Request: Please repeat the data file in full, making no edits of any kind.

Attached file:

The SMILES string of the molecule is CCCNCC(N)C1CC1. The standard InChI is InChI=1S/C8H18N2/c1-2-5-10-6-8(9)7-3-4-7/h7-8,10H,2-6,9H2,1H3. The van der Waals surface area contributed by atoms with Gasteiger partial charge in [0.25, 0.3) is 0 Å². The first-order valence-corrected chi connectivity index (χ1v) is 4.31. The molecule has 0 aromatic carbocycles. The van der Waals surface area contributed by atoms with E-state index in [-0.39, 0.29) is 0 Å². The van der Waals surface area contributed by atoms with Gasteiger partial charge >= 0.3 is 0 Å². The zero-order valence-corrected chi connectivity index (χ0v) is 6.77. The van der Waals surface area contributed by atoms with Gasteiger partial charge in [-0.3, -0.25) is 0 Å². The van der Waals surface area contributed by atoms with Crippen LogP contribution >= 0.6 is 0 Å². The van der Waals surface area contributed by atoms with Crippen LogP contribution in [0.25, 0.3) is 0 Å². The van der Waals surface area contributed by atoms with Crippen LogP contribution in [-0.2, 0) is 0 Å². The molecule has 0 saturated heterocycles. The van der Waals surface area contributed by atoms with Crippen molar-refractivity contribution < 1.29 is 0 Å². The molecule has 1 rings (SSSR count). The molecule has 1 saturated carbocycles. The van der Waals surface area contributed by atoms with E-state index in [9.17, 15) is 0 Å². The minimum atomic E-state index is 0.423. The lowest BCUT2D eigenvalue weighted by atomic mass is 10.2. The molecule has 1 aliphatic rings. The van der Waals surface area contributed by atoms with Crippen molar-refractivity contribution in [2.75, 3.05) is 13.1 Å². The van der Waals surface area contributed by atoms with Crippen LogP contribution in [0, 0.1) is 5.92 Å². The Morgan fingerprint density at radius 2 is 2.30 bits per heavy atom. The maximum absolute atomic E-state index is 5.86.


The SMILES string of the molecule is CCCNCC(N)C1CC1. The standard InChI is InChI=1S/C8H18N2/c1-2-5-10-6-8(9)7-3-4-7/h7-8,10H,2-6,9H2,1H3. The van der Waals surface area contributed by atoms with Gasteiger partial charge in [0.25, 0.3) is 0 Å². The first-order valence-corrected chi connectivity index (χ1v) is 4.31. The molecule has 0 aromatic carbocycles. The van der Waals surface area contributed by atoms with E-state index in [-0.39, 0.29) is 0 Å². The van der Waals surface area contributed by atoms with Gasteiger partial charge >= 0.3 is 0 Å². The zero-order valence-corrected chi connectivity index (χ0v) is 6.77. The van der Waals surface area contributed by atoms with Gasteiger partial charge in [-0.3, -0.25) is 0 Å². The van der Waals surface area contributed by atoms with Crippen LogP contribution >= 0.6 is 0 Å². The van der Waals surface area contributed by atoms with Crippen LogP contribution in [0.25, 0.3) is 0 Å². The van der Waals surface area contributed by atoms with Crippen LogP contribution in [-0.2, 0) is 0 Å². The molecule has 0 saturated heterocycles. The van der Waals surface area contributed by atoms with Crippen molar-refractivity contribution < 1.29 is 0 Å². The molecule has 1 rings (SSSR count). The molecule has 1 saturated carbocycles. The van der Waals surface area contributed by atoms with E-state index in [9.17, 15) is 0 Å². The minimum atomic E-state index is 0.423. The lowest BCUT2D eigenvalue weighted by atomic mass is 10.2. The molecule has 1 aliphatic rings. The van der Waals surface area contributed by atoms with Crippen molar-refractivity contribution in [2.75, 3.05) is 13.1 Å². The van der Waals surface area contributed by atoms with Crippen LogP contribution in [0, 0.1) is 5.92 Å². The Morgan fingerprint density at radius 2 is 2.30 bits per heavy atom. The maximum absolute atomic E-state index is 5.86.